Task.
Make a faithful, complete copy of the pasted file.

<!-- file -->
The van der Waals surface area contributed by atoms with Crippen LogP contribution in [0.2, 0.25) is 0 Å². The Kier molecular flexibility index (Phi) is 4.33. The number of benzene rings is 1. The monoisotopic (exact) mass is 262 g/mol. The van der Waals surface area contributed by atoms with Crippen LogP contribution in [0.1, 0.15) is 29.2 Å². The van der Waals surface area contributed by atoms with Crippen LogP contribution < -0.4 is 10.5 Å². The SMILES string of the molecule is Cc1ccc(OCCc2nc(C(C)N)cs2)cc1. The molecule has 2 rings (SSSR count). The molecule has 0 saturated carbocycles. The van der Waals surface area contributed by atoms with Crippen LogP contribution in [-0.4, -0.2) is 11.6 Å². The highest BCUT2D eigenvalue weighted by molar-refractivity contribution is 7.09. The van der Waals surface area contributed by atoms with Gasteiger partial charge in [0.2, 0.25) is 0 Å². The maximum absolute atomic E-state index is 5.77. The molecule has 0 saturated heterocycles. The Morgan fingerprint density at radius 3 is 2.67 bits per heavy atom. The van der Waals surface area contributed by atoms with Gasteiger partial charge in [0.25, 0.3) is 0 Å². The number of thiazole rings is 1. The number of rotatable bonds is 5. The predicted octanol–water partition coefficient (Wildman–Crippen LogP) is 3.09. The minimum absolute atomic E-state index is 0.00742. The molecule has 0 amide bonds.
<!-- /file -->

The van der Waals surface area contributed by atoms with Crippen LogP contribution in [0.2, 0.25) is 0 Å². The Kier molecular flexibility index (Phi) is 4.33. The number of benzene rings is 1. The monoisotopic (exact) mass is 262 g/mol. The van der Waals surface area contributed by atoms with Crippen LogP contribution in [0.1, 0.15) is 29.2 Å². The van der Waals surface area contributed by atoms with Crippen LogP contribution < -0.4 is 10.5 Å². The SMILES string of the molecule is Cc1ccc(OCCc2nc(C(C)N)cs2)cc1. The molecule has 2 rings (SSSR count). The molecule has 0 saturated carbocycles. The van der Waals surface area contributed by atoms with Crippen LogP contribution in [-0.4, -0.2) is 11.6 Å². The highest BCUT2D eigenvalue weighted by molar-refractivity contribution is 7.09. The van der Waals surface area contributed by atoms with Gasteiger partial charge in [0.2, 0.25) is 0 Å². The maximum absolute atomic E-state index is 5.77. The molecule has 0 saturated heterocycles. The Morgan fingerprint density at radius 3 is 2.67 bits per heavy atom. The van der Waals surface area contributed by atoms with Gasteiger partial charge in [0.25, 0.3) is 0 Å². The number of thiazole rings is 1. The number of rotatable bonds is 5. The predicted octanol–water partition coefficient (Wildman–Crippen LogP) is 3.09. The minimum absolute atomic E-state index is 0.00742. The molecule has 0 amide bonds.